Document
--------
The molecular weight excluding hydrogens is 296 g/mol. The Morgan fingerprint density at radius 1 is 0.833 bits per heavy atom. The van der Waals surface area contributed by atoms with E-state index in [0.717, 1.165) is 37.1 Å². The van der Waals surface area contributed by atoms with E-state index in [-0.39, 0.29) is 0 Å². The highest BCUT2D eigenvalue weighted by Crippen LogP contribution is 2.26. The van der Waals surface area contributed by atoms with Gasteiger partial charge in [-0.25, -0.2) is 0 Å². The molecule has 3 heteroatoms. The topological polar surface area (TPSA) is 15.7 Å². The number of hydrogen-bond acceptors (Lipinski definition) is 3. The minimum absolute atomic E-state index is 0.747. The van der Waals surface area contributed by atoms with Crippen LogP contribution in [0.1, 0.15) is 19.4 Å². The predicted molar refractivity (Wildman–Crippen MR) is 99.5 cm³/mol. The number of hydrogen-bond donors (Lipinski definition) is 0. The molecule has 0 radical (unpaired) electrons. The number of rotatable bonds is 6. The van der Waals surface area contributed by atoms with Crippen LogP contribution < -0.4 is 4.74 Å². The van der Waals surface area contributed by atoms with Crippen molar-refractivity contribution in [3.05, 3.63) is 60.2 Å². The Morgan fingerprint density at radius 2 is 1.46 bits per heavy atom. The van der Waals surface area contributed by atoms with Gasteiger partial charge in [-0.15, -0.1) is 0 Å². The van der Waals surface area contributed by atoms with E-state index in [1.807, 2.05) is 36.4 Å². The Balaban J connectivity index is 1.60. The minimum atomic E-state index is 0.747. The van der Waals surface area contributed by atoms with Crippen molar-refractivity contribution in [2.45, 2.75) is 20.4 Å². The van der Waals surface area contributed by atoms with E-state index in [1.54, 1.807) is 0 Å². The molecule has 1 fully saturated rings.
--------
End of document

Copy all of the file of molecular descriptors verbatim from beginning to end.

The molecular weight excluding hydrogens is 296 g/mol. The Morgan fingerprint density at radius 1 is 0.833 bits per heavy atom. The van der Waals surface area contributed by atoms with E-state index in [0.717, 1.165) is 37.1 Å². The van der Waals surface area contributed by atoms with E-state index in [-0.39, 0.29) is 0 Å². The highest BCUT2D eigenvalue weighted by Crippen LogP contribution is 2.26. The van der Waals surface area contributed by atoms with Gasteiger partial charge in [-0.25, -0.2) is 0 Å². The molecule has 3 heteroatoms. The topological polar surface area (TPSA) is 15.7 Å². The number of hydrogen-bond acceptors (Lipinski definition) is 3. The minimum absolute atomic E-state index is 0.747. The van der Waals surface area contributed by atoms with Crippen LogP contribution in [0.1, 0.15) is 19.4 Å². The predicted molar refractivity (Wildman–Crippen MR) is 99.5 cm³/mol. The number of hydrogen-bond donors (Lipinski definition) is 0. The molecule has 0 radical (unpaired) electrons. The number of rotatable bonds is 6. The van der Waals surface area contributed by atoms with Crippen LogP contribution < -0.4 is 4.74 Å². The van der Waals surface area contributed by atoms with Crippen molar-refractivity contribution in [3.05, 3.63) is 60.2 Å². The Morgan fingerprint density at radius 2 is 1.46 bits per heavy atom. The van der Waals surface area contributed by atoms with Gasteiger partial charge in [-0.15, -0.1) is 0 Å². The van der Waals surface area contributed by atoms with E-state index in [1.807, 2.05) is 36.4 Å². The Balaban J connectivity index is 1.60. The minimum atomic E-state index is 0.747. The van der Waals surface area contributed by atoms with Crippen molar-refractivity contribution in [2.45, 2.75) is 20.4 Å². The van der Waals surface area contributed by atoms with E-state index in [1.54, 1.807) is 0 Å². The molecule has 1 fully saturated rings.